Sorry if the reply was a little all over. :P

  2. Not at all "all over the place" I went to GVSU also. My former roomies and I still say one of the professor's names as if it were an expletive, we were so frustrated. One of the roomies continued for a while but got hung up at her junior review during which they basically told her she wasted three years of her life and probably wouldn't be allowed to finish the program. She later went to a local graphic arts program and is a happy freelancer. I'm self-teaching myself after things fell apart at my local college as well.

    It's also nice to know that someone besides the three of us were uber bored and frustrated. Camaraderie!

  3. I really liked one of the beginning professors I had - I managed to squeak out of the class with a B, and I honestly think it was because I had previous training. (he actually kept one of my pieces to use in a slideshow for future classes!EEE!)He was a super tough grader, but he knew his subject, and when you had a question he could actually explain how to do what he was trying to tell you.

    The others I had... I remember one was an adjunct who couldn't get herself together so nothing made sense (and forget asking questions!). And I had one other, but I'm not remembering a lot of it.

    I liked that they were tough. Classes should never be "easy". However, I think it went beyond being "too tough" from all the stories I heard it was like they were trying to make you frustrated and quit. It's like they took pride in how many students they could break. (also, unless you were ultra realistic or made weird abstract crap they tried to mentally beat anything else out of you - cartooning especially)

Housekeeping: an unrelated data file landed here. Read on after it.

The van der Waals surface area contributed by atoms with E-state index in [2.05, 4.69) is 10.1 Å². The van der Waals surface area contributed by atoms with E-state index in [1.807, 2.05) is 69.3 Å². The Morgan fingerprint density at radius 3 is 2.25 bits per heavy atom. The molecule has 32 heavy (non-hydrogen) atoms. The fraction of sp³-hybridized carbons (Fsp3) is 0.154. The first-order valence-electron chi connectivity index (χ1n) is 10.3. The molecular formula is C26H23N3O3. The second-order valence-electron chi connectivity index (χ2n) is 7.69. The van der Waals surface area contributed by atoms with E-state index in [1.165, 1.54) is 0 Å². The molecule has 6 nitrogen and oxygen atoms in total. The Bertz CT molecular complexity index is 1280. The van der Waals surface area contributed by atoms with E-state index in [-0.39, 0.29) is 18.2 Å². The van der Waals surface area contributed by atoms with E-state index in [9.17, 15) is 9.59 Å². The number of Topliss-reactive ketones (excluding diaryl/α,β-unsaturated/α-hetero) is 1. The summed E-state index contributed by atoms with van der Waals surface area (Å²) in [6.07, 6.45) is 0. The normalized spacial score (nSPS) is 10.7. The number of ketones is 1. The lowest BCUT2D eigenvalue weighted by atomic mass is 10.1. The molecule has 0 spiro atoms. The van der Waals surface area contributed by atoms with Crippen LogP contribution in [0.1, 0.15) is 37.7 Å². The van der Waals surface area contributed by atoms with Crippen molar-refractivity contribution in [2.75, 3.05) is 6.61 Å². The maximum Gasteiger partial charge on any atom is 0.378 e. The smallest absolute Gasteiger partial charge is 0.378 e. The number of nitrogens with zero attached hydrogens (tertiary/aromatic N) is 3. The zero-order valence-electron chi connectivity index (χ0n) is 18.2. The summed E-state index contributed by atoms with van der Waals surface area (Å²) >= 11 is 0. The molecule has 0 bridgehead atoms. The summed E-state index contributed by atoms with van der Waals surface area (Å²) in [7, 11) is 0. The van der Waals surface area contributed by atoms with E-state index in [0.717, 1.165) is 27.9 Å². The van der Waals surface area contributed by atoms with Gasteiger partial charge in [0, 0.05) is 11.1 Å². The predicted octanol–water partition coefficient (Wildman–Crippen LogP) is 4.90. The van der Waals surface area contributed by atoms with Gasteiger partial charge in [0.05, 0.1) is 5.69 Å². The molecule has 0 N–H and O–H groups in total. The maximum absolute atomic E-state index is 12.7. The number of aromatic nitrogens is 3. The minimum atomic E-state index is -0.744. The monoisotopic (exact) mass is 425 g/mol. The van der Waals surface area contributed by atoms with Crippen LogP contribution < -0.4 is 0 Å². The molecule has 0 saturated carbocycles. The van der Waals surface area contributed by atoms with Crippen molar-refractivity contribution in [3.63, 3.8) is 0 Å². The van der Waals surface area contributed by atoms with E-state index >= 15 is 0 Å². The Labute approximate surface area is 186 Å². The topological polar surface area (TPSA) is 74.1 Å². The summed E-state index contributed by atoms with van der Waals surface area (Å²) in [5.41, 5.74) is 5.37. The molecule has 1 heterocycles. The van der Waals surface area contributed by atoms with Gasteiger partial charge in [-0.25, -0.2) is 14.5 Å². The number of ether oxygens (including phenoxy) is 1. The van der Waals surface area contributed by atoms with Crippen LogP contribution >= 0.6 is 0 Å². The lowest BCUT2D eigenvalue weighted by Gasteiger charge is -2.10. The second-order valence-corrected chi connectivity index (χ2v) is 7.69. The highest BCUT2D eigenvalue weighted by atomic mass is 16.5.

The other part that was frustrating is that a majority of the students who gave in, and followed their way of thinking... basically talk to people who are self-taught, or without a degree like they're no longer allowed to do artwork. Mind you, there are always exceptions - there are some really nice people who did come out of that program.

    I can't tell you how many times I get so frustrated when I'm talking art with somebody to only be blocked by "WELL I HAVE A DEGREE AND YOU DON'T SO YOUR OPINION DOESN'T COUNT", and then they just stop listening to me. D:

    I will never say I'm perfect, but I extremely dislike it when others act like they are. #rantforanotherday

    As artists there will always be somebody better than us, and somebody worse than us. It is up to us to learn from those who are better and to help those who are worse.

    Camaraderie! We'll have to chat about the experiences sometime. :)